Need to file a tax return? Tax Day is July 15, after COVID-19 forced the Internal Revenue Service (IRS) to postpone the usual tax day – April 15 – and issue a three-month hiatus for returns to be filed.
The federal government hoped the decision would go some way to relieving the pressures – both logistical and economical – of filing tax returns amid school closures, severe business disruption and lockdown.
If you cannot file your tax return for whatever reason, then you can request an extension online, on the IRS website. However, do note that an extension to file is not the same thing as extending the time to pay. If you do need more time to pay, then file your return anyway and set up a payment plan online, or speak with an IRS advisor about alternative arrangements.
Isolating? Keen to minimize any contact risk? Use the electronic options to file and pay online.
Whatever your circumstances, if you’re facing difficulties, don’t expose yourself to penalties or problems; contact the IRS and speak with them about possible solutions.
Already filed? You’re in good company – by the end of June, over 130 million taxpayers had already submitted their returns ahead of the deadline.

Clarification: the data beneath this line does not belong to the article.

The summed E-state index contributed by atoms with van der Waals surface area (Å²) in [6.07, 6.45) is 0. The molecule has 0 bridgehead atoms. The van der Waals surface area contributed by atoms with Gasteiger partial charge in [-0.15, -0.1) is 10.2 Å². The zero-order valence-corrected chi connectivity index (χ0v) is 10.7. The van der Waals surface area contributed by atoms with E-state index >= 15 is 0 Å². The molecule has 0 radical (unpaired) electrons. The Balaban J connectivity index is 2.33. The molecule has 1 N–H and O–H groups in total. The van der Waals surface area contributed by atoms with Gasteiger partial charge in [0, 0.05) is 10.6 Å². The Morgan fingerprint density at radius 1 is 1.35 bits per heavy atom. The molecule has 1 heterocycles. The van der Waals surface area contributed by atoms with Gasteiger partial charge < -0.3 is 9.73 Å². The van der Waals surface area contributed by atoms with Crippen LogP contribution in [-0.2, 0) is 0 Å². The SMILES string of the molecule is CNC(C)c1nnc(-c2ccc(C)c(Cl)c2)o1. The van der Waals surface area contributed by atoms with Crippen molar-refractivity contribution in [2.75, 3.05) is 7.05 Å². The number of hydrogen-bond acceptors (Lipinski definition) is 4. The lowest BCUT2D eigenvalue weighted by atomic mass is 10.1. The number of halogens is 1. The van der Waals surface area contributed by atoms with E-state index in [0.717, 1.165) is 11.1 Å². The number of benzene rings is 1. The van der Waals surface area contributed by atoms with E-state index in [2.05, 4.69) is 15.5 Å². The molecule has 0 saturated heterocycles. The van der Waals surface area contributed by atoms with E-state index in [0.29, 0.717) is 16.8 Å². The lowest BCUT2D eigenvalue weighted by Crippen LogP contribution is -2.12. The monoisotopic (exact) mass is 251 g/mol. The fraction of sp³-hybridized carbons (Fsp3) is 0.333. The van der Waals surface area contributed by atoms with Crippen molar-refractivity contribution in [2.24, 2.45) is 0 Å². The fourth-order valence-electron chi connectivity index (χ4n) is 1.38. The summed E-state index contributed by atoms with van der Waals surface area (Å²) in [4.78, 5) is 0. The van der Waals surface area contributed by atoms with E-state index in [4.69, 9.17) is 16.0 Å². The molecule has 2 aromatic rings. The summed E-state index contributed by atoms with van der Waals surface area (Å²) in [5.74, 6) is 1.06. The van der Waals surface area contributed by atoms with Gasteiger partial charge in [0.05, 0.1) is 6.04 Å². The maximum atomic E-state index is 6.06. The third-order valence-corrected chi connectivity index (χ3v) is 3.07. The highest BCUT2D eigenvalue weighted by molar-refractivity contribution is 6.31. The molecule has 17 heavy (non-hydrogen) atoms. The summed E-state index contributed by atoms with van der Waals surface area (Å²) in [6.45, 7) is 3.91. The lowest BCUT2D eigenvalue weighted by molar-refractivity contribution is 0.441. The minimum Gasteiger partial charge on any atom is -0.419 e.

July 15 is a significant date on the tax calendar for other reasons as well – it’s the final date to claim a refund on 2016 tax returns. The usual three-year statute of limitations to claim a refund was also extended to July 15, but any of the $1.5 billion left unclaimed after that date will become the property of the US Treasury.
Know anyone who might appreciate a little socially-distanced help to submit their return or navigate the online submission procedure? Whenever we reach out to lend a hand to someone, it can strengthen the support networks that enable communities to thrive.
Whether it’s taxes, clean-ups, food parcels or wearing a mask: being part of a community that looks out for each other? That’s the Bighorn spirit right there.